Access to Benefits

Georgetown University is built on a two hundred year commitment to a Jesuit, Catholic understanding of higher education. As a Catholic and Jesuit university, Georgetown is committed to an understanding of education that embraces the transmission of knowledge as well as the formation of character.

It is the University’s intention that its extra- and co-curricular programs will provide opportunities for the development of knowledge and skills and the cultivation of virtues. They should be the source of community building and an opportunity for celebration. Through the content of the activities the members share, through the process of leading and managing a club, through the shared experiences of the members, these hopes can be realized.

The Catholic and Jesuit identity of the University informs its policies and practices, including the organization and governance of student organizations. For this reason, the University has developed the Access to Benefits policy, which identifies benefits granted to student organizations, as well as the criteria that student organizations must meet in order to be granted these benefits. This policy strives to respect the multiple expectations of our community, honoring our commitment to a robust discourse about the wide-ranging, diverse ideas that form the basis for student interests and respecting the identity and traditions of Georgetown as a Catholic and Jesuit university.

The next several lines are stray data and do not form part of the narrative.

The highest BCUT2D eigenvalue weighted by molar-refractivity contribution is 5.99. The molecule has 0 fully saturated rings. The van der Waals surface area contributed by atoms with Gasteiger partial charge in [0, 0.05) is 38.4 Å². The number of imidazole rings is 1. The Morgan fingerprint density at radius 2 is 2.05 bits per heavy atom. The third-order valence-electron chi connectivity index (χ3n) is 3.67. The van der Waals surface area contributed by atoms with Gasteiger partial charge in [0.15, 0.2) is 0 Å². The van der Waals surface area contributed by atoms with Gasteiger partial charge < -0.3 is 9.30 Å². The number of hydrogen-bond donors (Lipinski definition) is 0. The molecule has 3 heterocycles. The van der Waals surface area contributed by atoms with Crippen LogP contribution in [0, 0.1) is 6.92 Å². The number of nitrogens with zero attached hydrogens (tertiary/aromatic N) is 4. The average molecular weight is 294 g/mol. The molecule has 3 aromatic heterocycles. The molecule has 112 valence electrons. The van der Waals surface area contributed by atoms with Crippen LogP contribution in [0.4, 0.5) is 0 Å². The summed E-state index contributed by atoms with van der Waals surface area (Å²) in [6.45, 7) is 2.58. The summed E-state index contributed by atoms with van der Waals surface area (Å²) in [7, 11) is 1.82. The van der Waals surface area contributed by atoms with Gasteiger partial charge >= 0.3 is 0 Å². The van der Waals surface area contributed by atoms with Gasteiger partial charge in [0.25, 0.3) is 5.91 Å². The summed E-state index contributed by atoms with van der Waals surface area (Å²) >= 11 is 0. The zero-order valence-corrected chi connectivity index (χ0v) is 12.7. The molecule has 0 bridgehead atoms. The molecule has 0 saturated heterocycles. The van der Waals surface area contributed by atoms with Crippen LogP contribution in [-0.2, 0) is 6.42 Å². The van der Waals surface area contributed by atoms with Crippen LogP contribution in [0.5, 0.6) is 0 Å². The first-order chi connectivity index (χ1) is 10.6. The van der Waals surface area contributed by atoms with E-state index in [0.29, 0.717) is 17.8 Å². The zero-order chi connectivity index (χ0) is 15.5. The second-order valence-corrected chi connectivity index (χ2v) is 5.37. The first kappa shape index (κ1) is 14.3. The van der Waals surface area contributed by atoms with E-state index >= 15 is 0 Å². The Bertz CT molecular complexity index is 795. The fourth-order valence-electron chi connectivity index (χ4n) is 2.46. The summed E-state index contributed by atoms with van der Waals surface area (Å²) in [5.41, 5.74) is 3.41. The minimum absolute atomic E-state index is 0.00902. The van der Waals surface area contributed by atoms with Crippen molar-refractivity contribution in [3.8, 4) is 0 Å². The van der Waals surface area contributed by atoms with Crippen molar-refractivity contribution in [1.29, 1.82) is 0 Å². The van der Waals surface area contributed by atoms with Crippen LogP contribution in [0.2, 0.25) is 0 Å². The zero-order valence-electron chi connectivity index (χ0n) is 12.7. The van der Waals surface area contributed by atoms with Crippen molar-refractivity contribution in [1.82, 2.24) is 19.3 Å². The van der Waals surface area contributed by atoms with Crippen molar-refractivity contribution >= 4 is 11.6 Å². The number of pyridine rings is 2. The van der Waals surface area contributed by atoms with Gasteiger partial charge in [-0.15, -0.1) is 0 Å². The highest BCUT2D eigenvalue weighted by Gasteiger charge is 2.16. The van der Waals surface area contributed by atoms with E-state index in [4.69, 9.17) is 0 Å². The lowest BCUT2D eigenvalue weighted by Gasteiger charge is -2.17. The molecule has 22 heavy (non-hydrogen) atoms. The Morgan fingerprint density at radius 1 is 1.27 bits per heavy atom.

Granting of benefits through the Access to Benefits policy does not imply endorsement by Georgetown University, but rather identifies and articulates the resources which the organization is granted by the University, herein defined as “benefits.” Five Advisory Boards (Center for Social Justice Advisory Board for Student Organizations; Media Boards; Performing Arts Advisory Council; Student Activities Commission; and the Advisory Board for Club Sports) are charged with evaluating requests and making recommendations regarding whether new groups whose activities fall within their areas should be granted access to benefits pursuant to this policy. Each board includes student representation and is predicated on a charter or constitution that outlines its mission. The five boards are advisory to the Vice President for Student Affairs, who may accept or deny their recommendations.